Carrots and Kindness, they go together. Well, at least in my mind they do, because carrots are root vegetables and grow underground, they absorb a great amount of nutrients from the soil. Once carrots have been allowed to grow, they can be harvested, so that all the good things they contain may be shared. Kindness can also be grown, harvested, and shared with others. Why am I talking about Carrots and Kindness you ask? Well, let me tell you…
As many of you know, in January during the ILSSO trip, we traveled to South Africa. On January 6th we had the opportunity to visit the Langplaas Vegetable farm. The Langplaas Farms belong to the Van Rensburg family and it is now in the 4th generation of ownership. Their farm is irrigated, and they also have a state of the art packing house and cooling facilities which include a hydro cooling system. The family raises approximately 500 Hectares (1200 acres) of vegetables including butternut squash, garden beets, sweet potatoes, onion and, yep you guessed it…carrots.
When we arrived to the Langplass Vegetable Farm, it was our second farm visit that day. It was a very warm, very sunny, 96°F when we stepped off the bus. A welcomed temperature to us Midwesterners on the trip, but a very warm day for those working in the fields each day. We were greeted first by the farm manager who explained to us the history and overall operation of the farm. After our introductions, we were invited to go directly into the fields and work side by side with the farm employees harvesting carrots!
Immediately we were greeted with extreme kindness and felt very welcomed by everyone participating in the carrot harvest. Can you imagine...you are hard at work in the warm sun, going about your job, picking carrots, hauling them to the truck and suddenly, 75 American college students are spreading out among your field? The farm workers didn’t blink an eye. They welcomed us immediately and despite the fact they spoke very little English, they tried to communicate with us as much as they were able. Smiles, however, know no language barrier, and kindness and friendship were instantly universal and apparent. These workers were totally gracious and freely sharing of kindness with us. I was humbled and grateful to be here and tried to absorb every nutrient of this hands on learning opportunity.
We “dug in” and began harvesting with the farm employees. The carrots were picked from the ground and then loaded into large crates. Once the crates were full, it took two people to hoist the full and heavy crates onto the top of the head of another worker. Once the full crate was placed on top of the worker’s head, it was walked across the field and loaded into the nearest truck for transport to the on-farm packing facility. Talk about farm fresh produce. I was shown how to properly pick the carrots from the ground, then I was encouraged to try and carry the full crate of carrots on my head! With a gentle kindness, the farm employees placed a type of head wrap on me, that helps protect the head when transporting the heavy crate to the waiting truck. A little bit of fear washed over me… I was thinking: what if I can’t do this or what if I am not strong enough to carry this heavy load on top of my head? I didn’t want to let down the very people who had opened their field, minds and hearts to us. With encouragement and help from my new found friends, I was successful in landing the crate on my head! Now, just to get to the truck! Again, their kindness encouraged me, and I was successful in transporting the carrots to the truck! They applauded me and celebrated my efforts!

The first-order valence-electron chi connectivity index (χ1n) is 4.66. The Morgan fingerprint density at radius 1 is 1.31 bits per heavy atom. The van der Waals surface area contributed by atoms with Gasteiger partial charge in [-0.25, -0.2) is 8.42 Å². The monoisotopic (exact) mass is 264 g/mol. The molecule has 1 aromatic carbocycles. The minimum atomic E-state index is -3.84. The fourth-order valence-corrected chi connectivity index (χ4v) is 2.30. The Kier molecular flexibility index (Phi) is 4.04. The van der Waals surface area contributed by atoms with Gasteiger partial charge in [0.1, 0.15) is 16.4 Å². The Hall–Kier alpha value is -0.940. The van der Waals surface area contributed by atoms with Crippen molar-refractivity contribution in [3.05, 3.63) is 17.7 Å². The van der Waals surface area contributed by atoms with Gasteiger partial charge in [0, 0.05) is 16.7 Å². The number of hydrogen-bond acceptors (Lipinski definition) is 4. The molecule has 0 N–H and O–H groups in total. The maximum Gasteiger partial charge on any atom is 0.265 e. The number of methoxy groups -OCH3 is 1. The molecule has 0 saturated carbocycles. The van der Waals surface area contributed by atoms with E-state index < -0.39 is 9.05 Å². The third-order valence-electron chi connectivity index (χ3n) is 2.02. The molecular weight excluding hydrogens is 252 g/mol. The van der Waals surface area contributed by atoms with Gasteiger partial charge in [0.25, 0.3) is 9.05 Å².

Here they were applauding me for my efforts in succeeding in a task they accomplish daily, and I was so touched by their support. At the end of the day, the carrots were successfully harvested, taken to the amazing packing facility, packaged and sent out to the consumers. But at the end of the day, it was more than a successful harvest of an orange root vegetable. It was the welcoming actions and kindness of these farm employees that was at the root of this experience. What could have been viewed as a simple act of agricultural farm labor in a beautiful farm field, turned out to be so much more than that. Because these amazing people opened their workplace to us, welcomed us to their daily lives, and showed us kindness, we all truly became better people that day. 8,000 miles from home and we were taught the lesson of a lifetime, to carry with us and share.
I’ve been thinking about this experience a lot since my return home, and I can say I see the power in kindness and in even a simple smile. A simple gesture can literally change someone’s day. We don’t have to know their entire life story, their struggles, or even their accomplishments. We can be kind to each other, no matter what. So my FFA friends, I encourage you…be kind to others. Be a day changer, a day maker for someone. It doesn’t cost anything but can be of great value to others with whom you cross paths.
I truly lived and felt the FFA Motto during this farm visit: We were Learning to Do and Doing to Learn during the harvest, we got to assist the farm employees in Earning to Live and now we can be Living to Serve by sharing the life lessons in kindness from that day.
Remember…Kindness is the root of all good things.
Stationed by the Flag,